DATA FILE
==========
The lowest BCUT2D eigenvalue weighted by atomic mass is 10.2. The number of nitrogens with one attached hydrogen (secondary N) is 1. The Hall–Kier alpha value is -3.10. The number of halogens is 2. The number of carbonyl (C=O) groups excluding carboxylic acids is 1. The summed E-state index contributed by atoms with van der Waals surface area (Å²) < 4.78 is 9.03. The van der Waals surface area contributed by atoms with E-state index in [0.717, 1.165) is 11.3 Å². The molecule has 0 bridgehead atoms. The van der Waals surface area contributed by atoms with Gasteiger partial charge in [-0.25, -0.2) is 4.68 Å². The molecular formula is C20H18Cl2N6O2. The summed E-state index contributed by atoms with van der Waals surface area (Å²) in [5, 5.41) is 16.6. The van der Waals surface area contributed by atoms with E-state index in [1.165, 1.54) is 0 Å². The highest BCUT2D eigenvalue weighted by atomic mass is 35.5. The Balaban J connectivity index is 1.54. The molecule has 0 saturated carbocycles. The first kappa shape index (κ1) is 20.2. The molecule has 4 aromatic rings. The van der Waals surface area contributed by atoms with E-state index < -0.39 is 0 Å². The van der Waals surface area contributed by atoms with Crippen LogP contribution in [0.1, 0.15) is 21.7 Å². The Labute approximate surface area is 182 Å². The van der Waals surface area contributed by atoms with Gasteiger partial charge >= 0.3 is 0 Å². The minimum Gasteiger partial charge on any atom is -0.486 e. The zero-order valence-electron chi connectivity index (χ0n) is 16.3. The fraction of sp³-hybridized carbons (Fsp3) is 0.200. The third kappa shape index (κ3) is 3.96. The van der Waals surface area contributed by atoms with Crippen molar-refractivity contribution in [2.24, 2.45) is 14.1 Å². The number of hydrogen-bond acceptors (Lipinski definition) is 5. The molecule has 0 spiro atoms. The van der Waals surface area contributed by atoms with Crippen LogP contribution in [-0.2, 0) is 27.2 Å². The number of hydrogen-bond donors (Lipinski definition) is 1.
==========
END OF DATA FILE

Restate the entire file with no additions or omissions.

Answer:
The lowest BCUT2D eigenvalue weighted by atomic mass is 10.2. The number of nitrogens with one attached hydrogen (secondary N) is 1. The Hall–Kier alpha value is -3.10. The number of halogens is 2. The number of carbonyl (C=O) groups excluding carboxylic acids is 1. The summed E-state index contributed by atoms with van der Waals surface area (Å²) < 4.78 is 9.03. The van der Waals surface area contributed by atoms with E-state index in [0.717, 1.165) is 11.3 Å². The molecule has 0 bridgehead atoms. The van der Waals surface area contributed by atoms with Gasteiger partial charge in [-0.25, -0.2) is 4.68 Å². The molecular formula is C20H18Cl2N6O2. The summed E-state index contributed by atoms with van der Waals surface area (Å²) in [5, 5.41) is 16.6. The van der Waals surface area contributed by atoms with E-state index in [1.165, 1.54) is 0 Å². The highest BCUT2D eigenvalue weighted by atomic mass is 35.5. The Balaban J connectivity index is 1.54. The molecule has 0 saturated carbocycles. The first kappa shape index (κ1) is 20.2. The molecule has 4 aromatic rings. The van der Waals surface area contributed by atoms with E-state index < -0.39 is 0 Å². The van der Waals surface area contributed by atoms with Crippen LogP contribution in [0.1, 0.15) is 21.7 Å². The Labute approximate surface area is 182 Å². The van der Waals surface area contributed by atoms with Gasteiger partial charge >= 0.3 is 0 Å². The minimum Gasteiger partial charge on any atom is -0.486 e. The zero-order valence-electron chi connectivity index (χ0n) is 16.3. The fraction of sp³-hybridized carbons (Fsp3) is 0.200. The third kappa shape index (κ3) is 3.96. The van der Waals surface area contributed by atoms with Crippen molar-refractivity contribution in [2.24, 2.45) is 14.1 Å². The number of hydrogen-bond acceptors (Lipinski definition) is 5. The molecule has 0 spiro atoms. The van der Waals surface area contributed by atoms with Crippen LogP contribution in [-0.2, 0) is 27.2 Å². The number of hydrogen-bond donors (Lipinski definition) is 1.